V2X can also improve road safety. A car that brakes suddenly could, without the driver’s intervention, send an alert to the cars behind, even to those 1km away, to moderate the impact of an accident, even if a pile-up cannot be avoided entirely. The traffic police could monitor speeding more comprehensively through OBUs instead of speed cameras. And emergency cars could, through their OBUs, request vehicles in front to give way.

Being a generic technology that works in any type of vehicle, V2X could help ease the introduction of new technology such as AVs and electric vehicles, said Assoc Prof Chong.

Meanwhile, FCL’s Multi-Agent Transport Simulation (MATSim) model for Singapore would allow transport planners to predict demand for new transport options, such as car sharing, AVs or a new MRT line. “You can also test different pricing structures and see how the usage and occupancy rate change,” Dr Erath said.

The simulation model is based on data about socio-demographic trends and travel patterns. For example, planners can model cutting a bus route in half to increase its reliability, and compare the effects of greater reliability against the need for some commuters to transfer services.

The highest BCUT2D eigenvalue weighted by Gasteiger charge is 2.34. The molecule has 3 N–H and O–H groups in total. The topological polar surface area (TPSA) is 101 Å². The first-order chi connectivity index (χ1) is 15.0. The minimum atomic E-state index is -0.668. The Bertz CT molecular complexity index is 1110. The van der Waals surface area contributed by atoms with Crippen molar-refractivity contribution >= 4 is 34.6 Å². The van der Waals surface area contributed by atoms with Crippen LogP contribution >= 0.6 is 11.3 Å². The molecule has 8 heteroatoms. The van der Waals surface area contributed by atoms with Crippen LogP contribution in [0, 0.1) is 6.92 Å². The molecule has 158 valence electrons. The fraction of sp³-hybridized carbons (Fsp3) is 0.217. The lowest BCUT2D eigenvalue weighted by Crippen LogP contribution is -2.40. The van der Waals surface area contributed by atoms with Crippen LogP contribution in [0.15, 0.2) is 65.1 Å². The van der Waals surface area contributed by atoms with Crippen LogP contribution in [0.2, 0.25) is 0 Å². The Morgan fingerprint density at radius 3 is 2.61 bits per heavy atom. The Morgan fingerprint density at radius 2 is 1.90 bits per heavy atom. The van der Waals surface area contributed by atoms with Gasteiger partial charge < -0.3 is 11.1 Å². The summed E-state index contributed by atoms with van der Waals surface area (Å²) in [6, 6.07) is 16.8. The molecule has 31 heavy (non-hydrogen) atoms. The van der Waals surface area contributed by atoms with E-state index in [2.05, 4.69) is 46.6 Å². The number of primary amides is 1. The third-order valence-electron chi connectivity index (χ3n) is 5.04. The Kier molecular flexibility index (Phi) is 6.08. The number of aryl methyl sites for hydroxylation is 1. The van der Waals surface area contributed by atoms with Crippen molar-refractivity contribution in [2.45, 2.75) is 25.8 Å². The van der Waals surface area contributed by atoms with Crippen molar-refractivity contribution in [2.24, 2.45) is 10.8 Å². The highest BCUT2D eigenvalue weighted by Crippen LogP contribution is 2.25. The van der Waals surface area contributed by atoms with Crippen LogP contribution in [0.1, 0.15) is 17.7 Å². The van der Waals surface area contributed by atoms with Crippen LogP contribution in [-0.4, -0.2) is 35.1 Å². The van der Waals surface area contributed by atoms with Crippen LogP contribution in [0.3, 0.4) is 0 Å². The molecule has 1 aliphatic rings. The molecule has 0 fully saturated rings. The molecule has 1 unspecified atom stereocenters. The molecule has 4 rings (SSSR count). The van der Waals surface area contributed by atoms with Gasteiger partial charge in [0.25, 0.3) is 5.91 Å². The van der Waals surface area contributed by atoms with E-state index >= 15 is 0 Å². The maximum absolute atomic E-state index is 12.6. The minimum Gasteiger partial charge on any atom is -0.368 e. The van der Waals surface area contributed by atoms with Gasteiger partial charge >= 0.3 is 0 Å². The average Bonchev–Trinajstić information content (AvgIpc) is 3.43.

Initially, access to data on social demographics and travel patterns to build the model was a challenge. “I think the main concern is data privacy, which I fully support, but there are ways to release data publicly after anonymising them,” he said. The situation has since improved, and now the team is collaborating with the LTA and the Urban Redevelopment Authority to produce the MATSim model for transport and urban planning purposes.

 

Cycling and walking: the ‘Low-hanging fruits’

In the midst of testing new technology, the “low-hanging fruit” of active mobility — mainly walking and cycling — has been neglected, noted Dr Erath.

Making these active alternatives more attractive than vehicular transport could also allow for flexible transport routes and less congestion. To encourage this, bicycle lanes or even a bicycle highway could make cycling safer, said Dr Erath. Tracks for inter-town cycling can also be built to provide a seamless route from one’s home to one’s destination. Greater use of electric bicycles, which would provide speed with less physical effort and is more sustainable than motorcycles, would also help. “What’s needed for this is a paradigm shift in how our streets are designed and who they prioritise,” said Dr Erath. REGINA MARIE LEE